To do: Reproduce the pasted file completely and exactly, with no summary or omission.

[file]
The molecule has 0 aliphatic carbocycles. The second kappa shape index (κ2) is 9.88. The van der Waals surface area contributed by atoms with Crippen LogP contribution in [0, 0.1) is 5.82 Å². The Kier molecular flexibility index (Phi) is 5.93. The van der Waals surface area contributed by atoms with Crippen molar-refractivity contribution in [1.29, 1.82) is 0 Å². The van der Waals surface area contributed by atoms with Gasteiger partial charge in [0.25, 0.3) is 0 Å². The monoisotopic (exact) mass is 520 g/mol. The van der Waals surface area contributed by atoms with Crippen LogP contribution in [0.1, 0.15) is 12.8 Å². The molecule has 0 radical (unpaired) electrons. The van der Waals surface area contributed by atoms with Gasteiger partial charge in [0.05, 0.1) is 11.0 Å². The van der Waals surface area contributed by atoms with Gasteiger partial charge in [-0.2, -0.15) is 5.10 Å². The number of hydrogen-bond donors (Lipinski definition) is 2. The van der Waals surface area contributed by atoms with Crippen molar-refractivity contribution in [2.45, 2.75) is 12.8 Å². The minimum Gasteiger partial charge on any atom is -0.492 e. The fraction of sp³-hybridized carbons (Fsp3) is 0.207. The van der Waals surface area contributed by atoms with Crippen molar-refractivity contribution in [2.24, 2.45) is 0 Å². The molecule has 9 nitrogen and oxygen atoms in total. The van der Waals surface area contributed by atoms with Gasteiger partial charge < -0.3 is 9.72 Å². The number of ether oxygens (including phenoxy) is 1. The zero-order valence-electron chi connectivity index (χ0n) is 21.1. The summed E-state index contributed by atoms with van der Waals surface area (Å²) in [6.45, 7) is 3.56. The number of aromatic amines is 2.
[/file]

The molecule has 0 aliphatic carbocycles. The second kappa shape index (κ2) is 9.88. The van der Waals surface area contributed by atoms with Crippen LogP contribution in [0, 0.1) is 5.82 Å². The Kier molecular flexibility index (Phi) is 5.93. The van der Waals surface area contributed by atoms with Crippen molar-refractivity contribution in [1.29, 1.82) is 0 Å². The van der Waals surface area contributed by atoms with Gasteiger partial charge in [0.25, 0.3) is 0 Å². The monoisotopic (exact) mass is 520 g/mol. The van der Waals surface area contributed by atoms with Crippen LogP contribution in [0.1, 0.15) is 12.8 Å². The molecule has 0 radical (unpaired) electrons. The van der Waals surface area contributed by atoms with Gasteiger partial charge in [0.05, 0.1) is 11.0 Å². The van der Waals surface area contributed by atoms with Gasteiger partial charge in [-0.2, -0.15) is 5.10 Å². The number of hydrogen-bond donors (Lipinski definition) is 2. The van der Waals surface area contributed by atoms with Crippen molar-refractivity contribution in [2.45, 2.75) is 12.8 Å². The minimum Gasteiger partial charge on any atom is -0.492 e. The fraction of sp³-hybridized carbons (Fsp3) is 0.207. The van der Waals surface area contributed by atoms with Crippen molar-refractivity contribution in [2.24, 2.45) is 0 Å². The molecule has 9 nitrogen and oxygen atoms in total. The van der Waals surface area contributed by atoms with Gasteiger partial charge < -0.3 is 9.72 Å². The number of ether oxygens (including phenoxy) is 1. The zero-order valence-electron chi connectivity index (χ0n) is 21.1. The summed E-state index contributed by atoms with van der Waals surface area (Å²) in [6.45, 7) is 3.56. The number of aromatic amines is 2.